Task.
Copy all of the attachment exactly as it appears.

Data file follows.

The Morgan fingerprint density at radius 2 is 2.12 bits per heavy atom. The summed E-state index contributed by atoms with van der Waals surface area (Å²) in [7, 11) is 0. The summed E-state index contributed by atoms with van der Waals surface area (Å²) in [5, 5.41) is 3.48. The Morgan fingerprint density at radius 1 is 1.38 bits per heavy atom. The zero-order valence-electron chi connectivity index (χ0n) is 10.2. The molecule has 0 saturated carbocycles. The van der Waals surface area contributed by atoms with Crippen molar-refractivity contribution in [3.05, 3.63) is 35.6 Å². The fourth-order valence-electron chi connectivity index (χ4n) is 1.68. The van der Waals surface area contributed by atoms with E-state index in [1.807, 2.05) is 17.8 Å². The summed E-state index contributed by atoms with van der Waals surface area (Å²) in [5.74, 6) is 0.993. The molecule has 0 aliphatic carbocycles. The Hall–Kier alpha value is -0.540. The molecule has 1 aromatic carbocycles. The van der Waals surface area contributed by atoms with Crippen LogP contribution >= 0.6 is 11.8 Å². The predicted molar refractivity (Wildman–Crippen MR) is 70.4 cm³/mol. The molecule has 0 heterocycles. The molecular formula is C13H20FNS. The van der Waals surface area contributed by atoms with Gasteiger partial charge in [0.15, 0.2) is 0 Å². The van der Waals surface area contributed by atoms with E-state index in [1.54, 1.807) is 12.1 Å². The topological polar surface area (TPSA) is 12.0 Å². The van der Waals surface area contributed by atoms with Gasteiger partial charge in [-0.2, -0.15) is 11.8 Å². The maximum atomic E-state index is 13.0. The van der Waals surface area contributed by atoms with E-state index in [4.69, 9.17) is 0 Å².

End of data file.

The Morgan fingerprint density at radius 2 is 2.12 bits per heavy atom. The summed E-state index contributed by atoms with van der Waals surface area (Å²) in [7, 11) is 0. The summed E-state index contributed by atoms with van der Waals surface area (Å²) in [5, 5.41) is 3.48. The Morgan fingerprint density at radius 1 is 1.38 bits per heavy atom. The zero-order valence-electron chi connectivity index (χ0n) is 10.2. The molecule has 0 saturated carbocycles. The van der Waals surface area contributed by atoms with Crippen molar-refractivity contribution in [3.05, 3.63) is 35.6 Å². The fourth-order valence-electron chi connectivity index (χ4n) is 1.68. The van der Waals surface area contributed by atoms with E-state index in [1.807, 2.05) is 17.8 Å². The summed E-state index contributed by atoms with van der Waals surface area (Å²) in [5.74, 6) is 0.993. The molecule has 0 aliphatic carbocycles. The Hall–Kier alpha value is -0.540. The molecule has 1 aromatic carbocycles. The van der Waals surface area contributed by atoms with Crippen LogP contribution >= 0.6 is 11.8 Å². The predicted molar refractivity (Wildman–Crippen MR) is 70.4 cm³/mol. The molecule has 0 heterocycles. The molecular formula is C13H20FNS. The van der Waals surface area contributed by atoms with Gasteiger partial charge in [0.15, 0.2) is 0 Å². The van der Waals surface area contributed by atoms with E-state index in [1.54, 1.807) is 12.1 Å². The topological polar surface area (TPSA) is 12.0 Å². The van der Waals surface area contributed by atoms with Gasteiger partial charge in [-0.2, -0.15) is 11.8 Å². The maximum atomic E-state index is 13.0. The van der Waals surface area contributed by atoms with E-state index in [4.69, 9.17) is 0 Å².